The Pass – this is where you’ll get your food delivered from the kitchen. Also known as “the window”, “the line”, or, in the case where everyone helps run food, “the place to avoid” (obviously I’m kidding here, newbie.)

Expo the person who acts as the go-between between the front of the house and the kitchen. Calls the tickets to the kitchen and assures that the order is put up in the window for pickup. Coordinates any special requests or changes to the food. Calls for a food runner.  Basically is responsible for coordinating the smooth operation of the kitchen. Is sometimes the chef, sous-chef or manager. Short for expediter.

Rollup – in restaurants that employ them, this is the silverware wrapped in either a paper or cloth napkin. One of the bits of sidework that most servers and server assistants hate. If you work in such a restaurant, you’ll learn this term very quickly.

On the fly – often times caused by a server screw up, this means, “Cook this item as quickly as possible because other food is on the table and jump it to the front of the queue”. This is a phrase that a server hopes he or she only hears in the case of a kitchen screwup, but sadly, that’s not usually the case. Also said as on the rail.

Captain’s pad –  No, you haven’t been promoted. This is the usual term for whatever you write your order down on. It’s usually only used in the case where restaurants provide such a pad to the server. This is becoming rarer, so it’s  a term that you might not encounter.

B&B – bread and butter plate. It’s also a liqueur, but you’ll hear it most often referred to a 5 in. or 6 in. plate often times used as a place setting item on a set table or also used as an underliner for a monkey dish (see monkey dish later on). Guests use it oddly enough to put their bread on. Is found to the left of the forks in a place setting.

Monkey dish – the smallest bowl in the restaurant. Usually used to put butter in or side sauces. Can be used for grated cheeses, pepper flakes or any sort of dry ingredient that the guests requires in small amounts. Is always placed on a B&B  plate with a bev nap to keep it from sliding. The only exception is if it’s being used as a butter dish with a bread basket. Most restaurants don’t require it to be on an underliner for that use. Note the use of the word “most”.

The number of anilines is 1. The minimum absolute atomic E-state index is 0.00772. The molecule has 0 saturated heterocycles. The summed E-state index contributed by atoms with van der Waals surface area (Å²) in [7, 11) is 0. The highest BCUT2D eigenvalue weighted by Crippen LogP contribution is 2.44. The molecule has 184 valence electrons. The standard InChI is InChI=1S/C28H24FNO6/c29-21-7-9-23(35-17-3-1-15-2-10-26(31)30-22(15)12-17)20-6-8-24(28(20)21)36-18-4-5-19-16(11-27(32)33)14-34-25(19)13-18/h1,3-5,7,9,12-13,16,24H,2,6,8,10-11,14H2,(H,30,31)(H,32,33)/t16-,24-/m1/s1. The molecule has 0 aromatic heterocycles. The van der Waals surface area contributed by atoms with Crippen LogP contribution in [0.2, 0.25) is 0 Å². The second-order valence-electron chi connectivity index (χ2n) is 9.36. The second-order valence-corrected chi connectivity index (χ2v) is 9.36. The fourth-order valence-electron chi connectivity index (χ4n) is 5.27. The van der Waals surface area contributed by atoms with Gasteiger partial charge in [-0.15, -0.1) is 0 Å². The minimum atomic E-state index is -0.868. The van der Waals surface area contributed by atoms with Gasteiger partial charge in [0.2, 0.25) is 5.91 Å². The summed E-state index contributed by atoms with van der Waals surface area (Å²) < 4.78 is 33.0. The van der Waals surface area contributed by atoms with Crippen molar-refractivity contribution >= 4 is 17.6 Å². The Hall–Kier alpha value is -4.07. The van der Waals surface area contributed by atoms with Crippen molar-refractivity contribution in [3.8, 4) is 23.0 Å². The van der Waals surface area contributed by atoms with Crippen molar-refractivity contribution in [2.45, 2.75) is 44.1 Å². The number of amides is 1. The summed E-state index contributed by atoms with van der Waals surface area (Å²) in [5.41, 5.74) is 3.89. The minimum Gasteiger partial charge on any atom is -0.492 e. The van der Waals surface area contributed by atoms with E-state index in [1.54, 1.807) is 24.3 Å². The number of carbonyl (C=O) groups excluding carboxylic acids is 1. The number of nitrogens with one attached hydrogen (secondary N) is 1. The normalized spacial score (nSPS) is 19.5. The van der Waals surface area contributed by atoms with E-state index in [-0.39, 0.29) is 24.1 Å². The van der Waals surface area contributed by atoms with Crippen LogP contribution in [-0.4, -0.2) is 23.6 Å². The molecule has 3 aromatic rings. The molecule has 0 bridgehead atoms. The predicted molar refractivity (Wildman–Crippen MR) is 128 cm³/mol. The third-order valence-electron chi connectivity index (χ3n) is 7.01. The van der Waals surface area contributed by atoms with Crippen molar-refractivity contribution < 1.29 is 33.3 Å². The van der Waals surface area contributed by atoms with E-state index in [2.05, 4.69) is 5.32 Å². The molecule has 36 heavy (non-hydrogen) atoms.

Bev Nap – short for beverage napkin. Also sometimes called bar nap. These are the square paper napkins, sometimes with the logo of the establishment printed on them, that are placed under a beverage glass. Normally, you don’t use them on tables that have tablecloths or with stemmed glasses. Stemmed glasses don’t sweat at the base so there’s no need for an absorbent napkin. Some restaurants require them for wine glasses as well, which I think is foolish, but if it’s required by your restaurant, always follow the house policies. These are also used to underline plates that hold bowls.

Underliner –any plate used to hold a bowl. You always use a bev nap to keep the bowl from sliding.

Dupe – The printed ticket hanging in the kitchen that the cooks read to prepare an order. For restaurants in the stone age, can also refer to a carbon copy of a hand-written check. short for duplicate.

Pop-up – a table that has folding leaves that turn it from a square table to a round. Also refers to the act of making said table larger, i.e. make table 14 a pop-up and set for 8, or “Pop-up table 12 and make it an 8-top”.

Pivot Point – this is the first position at any table. It’s where you start numbering your guests. It’s usually determined in advance by concensus (closest seat to the door, the left seat on a banquette, the position to your left as you naturally approach the table, etc.). In some restaurants, it’s up to the server to determine the pivot point and the communicate that point to anyone helping them run food. In classical serving, numbering is done in a counter-clockwise fashion. However, you’ll find that most modern restaurants assume a clockwise fashion. You should always follow the convention because it’s very important that each guest is presented with the proper plate. It’s an imperative if you don’t run your own food,